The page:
• Stability and solubility of API should be considered, for example some ACT’s are unstable in acidic medium

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Physicochemical characteristics

API quantitation:

UV is often used; for UV the applicant should have demonstrated:

  • non-interference with formulation components (spectra of API in the formula and in standard solutions should be identical in shape/magnitude);

  • linearity (absorbance vs concentration) up to the highest expected concentration.

    Note that these will be determined as part of routine validation.

    Chromatography is often necessary instead of UV when there is excipient interference, it is low dose or it is a FDC-FPP that requires more sensitivity and/or selectivity.

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Performance Checks

  • Performance checks include calibration of the system “with suitable calibrators” (PhInt). The USP calibrator tablets are considered acceptable for dissolution method calibration.

  • System suitability testing (SST) is required to be included in methodology. For a dissolution method, limits should be established for:

    - Precision (≤ 2%) plus either:

    - Peak asymmetry/tailing factor (preferable) (≤ 2) or

    - Theoretical plates (≥ 2000) or

    - Resolution (>2)

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Development Strategy

  • Establish dissolution profiles in at least two media within the physiological pH range. One should be a compendial medium, if a monograph exists.

  • Investigation of more than one medium, or a single buffer with different pH values or ionic strength, can aid in determining the optimum medium for use in quality control (eg to evaluate lot-to-lot changes).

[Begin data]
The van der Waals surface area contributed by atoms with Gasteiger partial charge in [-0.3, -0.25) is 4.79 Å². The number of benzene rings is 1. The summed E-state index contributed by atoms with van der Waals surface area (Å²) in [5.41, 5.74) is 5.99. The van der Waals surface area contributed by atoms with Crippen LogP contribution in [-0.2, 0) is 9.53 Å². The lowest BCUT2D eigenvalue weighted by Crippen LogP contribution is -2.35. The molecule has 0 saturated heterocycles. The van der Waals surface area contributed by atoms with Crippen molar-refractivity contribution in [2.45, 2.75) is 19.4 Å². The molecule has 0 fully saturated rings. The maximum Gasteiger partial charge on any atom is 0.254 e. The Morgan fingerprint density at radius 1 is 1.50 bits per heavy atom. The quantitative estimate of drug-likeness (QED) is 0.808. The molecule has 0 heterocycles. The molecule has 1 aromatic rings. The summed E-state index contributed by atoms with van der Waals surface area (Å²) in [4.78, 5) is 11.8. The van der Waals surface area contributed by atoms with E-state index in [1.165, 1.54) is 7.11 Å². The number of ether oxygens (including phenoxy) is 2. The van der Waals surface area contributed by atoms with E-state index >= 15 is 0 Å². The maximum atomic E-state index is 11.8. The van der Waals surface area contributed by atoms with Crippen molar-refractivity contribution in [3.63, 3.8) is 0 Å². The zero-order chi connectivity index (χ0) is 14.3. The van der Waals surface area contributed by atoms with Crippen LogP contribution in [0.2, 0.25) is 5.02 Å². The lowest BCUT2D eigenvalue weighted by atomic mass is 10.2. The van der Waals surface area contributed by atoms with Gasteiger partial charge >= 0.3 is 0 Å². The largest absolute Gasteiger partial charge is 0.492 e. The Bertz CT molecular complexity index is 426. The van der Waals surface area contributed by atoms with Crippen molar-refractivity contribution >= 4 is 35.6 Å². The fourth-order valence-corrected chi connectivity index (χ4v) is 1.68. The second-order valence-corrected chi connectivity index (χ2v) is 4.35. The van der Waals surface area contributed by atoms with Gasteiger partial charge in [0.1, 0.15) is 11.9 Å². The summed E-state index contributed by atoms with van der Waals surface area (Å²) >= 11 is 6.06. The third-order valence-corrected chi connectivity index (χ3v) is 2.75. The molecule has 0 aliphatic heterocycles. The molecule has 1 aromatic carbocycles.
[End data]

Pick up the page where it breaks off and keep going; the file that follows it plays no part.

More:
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Development Strategy

  • If no compendial monograph exists, a suitable procedure should be developed based on the physicochemical properties of both the API and the FPP.

  • Choosing a medium in which dissolution is relatively slower, for eg pH close to the pKa value of the drug, may be advantageous as it may be more discriminating.

  • Once a satisfactory system is achieved, the factors in its development should be summarized so the assessor can follow the evolution and determine whether the system is appropriate.

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Method Description

The written procedure should include:


Standard and sample preparation

Method of analysis (eg UV, HPLC)

Sampling procedure (intervals, filtration*, handling of samples, dilutions)


Acceptance Criteria

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Method Description

  • Filtration:

    It should be indicated how and when samples are filtered. An inert filter is required with a suitable pore size. The intent is to avoid a) adsorption of active from solution or b) interference due to substances extractable by the dissolution medium.